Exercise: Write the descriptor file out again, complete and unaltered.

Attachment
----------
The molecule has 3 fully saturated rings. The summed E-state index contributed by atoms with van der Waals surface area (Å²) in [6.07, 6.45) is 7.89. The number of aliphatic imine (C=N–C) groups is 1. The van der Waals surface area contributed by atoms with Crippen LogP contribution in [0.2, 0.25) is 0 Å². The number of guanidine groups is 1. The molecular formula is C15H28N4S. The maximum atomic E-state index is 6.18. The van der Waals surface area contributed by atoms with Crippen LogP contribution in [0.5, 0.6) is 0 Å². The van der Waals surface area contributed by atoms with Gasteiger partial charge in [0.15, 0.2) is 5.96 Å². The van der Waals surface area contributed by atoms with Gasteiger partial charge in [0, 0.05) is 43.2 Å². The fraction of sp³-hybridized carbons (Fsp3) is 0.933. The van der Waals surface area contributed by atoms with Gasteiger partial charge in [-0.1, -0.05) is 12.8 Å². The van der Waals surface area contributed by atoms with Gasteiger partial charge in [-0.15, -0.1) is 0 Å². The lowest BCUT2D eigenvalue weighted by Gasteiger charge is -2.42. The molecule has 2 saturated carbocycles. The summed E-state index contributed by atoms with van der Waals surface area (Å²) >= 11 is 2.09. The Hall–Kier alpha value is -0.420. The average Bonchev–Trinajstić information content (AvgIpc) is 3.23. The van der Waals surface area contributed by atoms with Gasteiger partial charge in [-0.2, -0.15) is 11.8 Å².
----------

The molecule has 3 fully saturated rings. The summed E-state index contributed by atoms with van der Waals surface area (Å²) in [6.07, 6.45) is 7.89. The number of aliphatic imine (C=N–C) groups is 1. The van der Waals surface area contributed by atoms with Crippen LogP contribution in [0.2, 0.25) is 0 Å². The number of guanidine groups is 1. The molecular formula is C15H28N4S. The maximum atomic E-state index is 6.18. The van der Waals surface area contributed by atoms with Crippen LogP contribution in [0.5, 0.6) is 0 Å². The van der Waals surface area contributed by atoms with Gasteiger partial charge in [0.15, 0.2) is 5.96 Å². The van der Waals surface area contributed by atoms with Gasteiger partial charge in [0, 0.05) is 43.2 Å². The fraction of sp³-hybridized carbons (Fsp3) is 0.933. The van der Waals surface area contributed by atoms with Gasteiger partial charge in [-0.1, -0.05) is 12.8 Å². The van der Waals surface area contributed by atoms with Gasteiger partial charge in [-0.15, -0.1) is 0 Å². The lowest BCUT2D eigenvalue weighted by Gasteiger charge is -2.42. The molecule has 2 saturated carbocycles. The summed E-state index contributed by atoms with van der Waals surface area (Å²) >= 11 is 2.09. The Hall–Kier alpha value is -0.420. The average Bonchev–Trinajstić information content (AvgIpc) is 3.23. The van der Waals surface area contributed by atoms with Gasteiger partial charge in [-0.2, -0.15) is 11.8 Å².